In these strange times when phrases like ”balloon boy” and ”cocktail waitress” and ”Khloe Kardashian” find wormholes into our collective brain-space, it’s hard to give one’s cynicism a rest. This realization hit me especially hard tonight after watching American Idol‘s Atlanta auditions, and in particular the unexpectedly touching segment about Vanessa Wolfe, a 19-year-old native of tiny Vonore, TN, who spends her days diving off bridges, playing her guitar, and hanging out on her mom’s porch swing.
Now it’s not like over eight-plus seasons of Idol we haven’t seen hundreds of Vanessas — small-town dreamers hoping that the nation’s biggest TV show might spring them from cages of anonymity and relieve them of the sometimes exhausting toll of workaday living. And it’s not like I wasn’t aware of the way the producers were manipulating my emotions from the get-go: queuing up the fiddle-and-banjo soundtrack (she’s from the south, y’all!); showing footage of her walking a dusty rural road carrying nothing but her guitar; and building up to that image of Vanessa attaching her audition number (92276) to her torso while declaring ”This is the biggest thing that’s happened to me.” It all played out like a hokey Hallmark Channel movie — only funnier and more interesting.
Seriously, Vanessa had me hooked from the second she waxed poetic about her personal belongings — ”I’ve got this dress,” she giggled, before extolling the virtues of her $4.50 dollar-store steal — and sealed my devotion when she told Simon, ”If I didn’t have a dress on I’d throw you a backflip.” In a sense, the trembling young woman’s serviceable, heartfelt take on Old Crow Medicine Show’s ”Wagon Wheel” — Simon sweetly noted Vanessa’s nerves and inexperience; Kara crassly blurted ”You were a lot better than I thought you’d be” — was secondary to her ability to create a winning TV moment.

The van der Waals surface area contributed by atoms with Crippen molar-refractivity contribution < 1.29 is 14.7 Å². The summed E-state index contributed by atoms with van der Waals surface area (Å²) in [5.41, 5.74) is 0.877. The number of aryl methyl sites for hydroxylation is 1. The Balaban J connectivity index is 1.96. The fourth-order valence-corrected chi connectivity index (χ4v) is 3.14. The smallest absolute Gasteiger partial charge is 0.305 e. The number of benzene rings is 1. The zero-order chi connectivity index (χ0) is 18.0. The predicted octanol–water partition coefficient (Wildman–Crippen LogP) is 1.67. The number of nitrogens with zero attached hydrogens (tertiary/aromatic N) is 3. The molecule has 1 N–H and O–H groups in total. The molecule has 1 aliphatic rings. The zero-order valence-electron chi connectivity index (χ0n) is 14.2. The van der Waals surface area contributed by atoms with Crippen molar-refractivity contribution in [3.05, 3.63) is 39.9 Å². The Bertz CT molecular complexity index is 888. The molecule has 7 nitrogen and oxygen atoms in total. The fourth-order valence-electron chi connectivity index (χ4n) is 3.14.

I know, I know, just yesterday I was griping about Idol‘s tendency to showcase backstory over actual musical chops, but if you think about it, Vanessa represents the Idol dream at its most distilled. From what Google tells me, she has no self-recorded tracks lurking on MySpace, no YouTube footage lauding her prior cable TV experience or local theater appearances, no early works available on CDBaby. And while Simon did her a solid by explaining that without copious practice and a booster shot of self-confidence (maybe having a guitar in her hands will help), she’ll get swallowed alive by the Hollywood Week competition, I’m glad she’s at least getting a chance to take a peek at the big show — as well as the inside of an airplane.
In a weird way, the episode’s final audition — 62-year-old ‘General’ Larry Platt belting a self-penned ditty called ”Pants on the Ground” — provided a thematic bookend to Vanessa’s story. I mean, neither contestant has a true chance of taking home the season 9 crown, but would that have been any reason to deny the American viewing public the chance to sample Larry’s thoroughly absurd rant against the kind of lowwww-rise jean that has a waistband closer to the ankle than the navel? The only thing funnier than Simon’s deeply held fear that ”Pants on the Ground” could become an actual hit — it did sound vaguely like MC Hammer’s ”Pumps and a Bump” — was watching a crowd of 100 or so Idol auditioners come together to chant the chorus, and then see #pantsontheground become a top trending topic on Twitter. Surreal!
NEXT: Jermaine Sellers takes us to church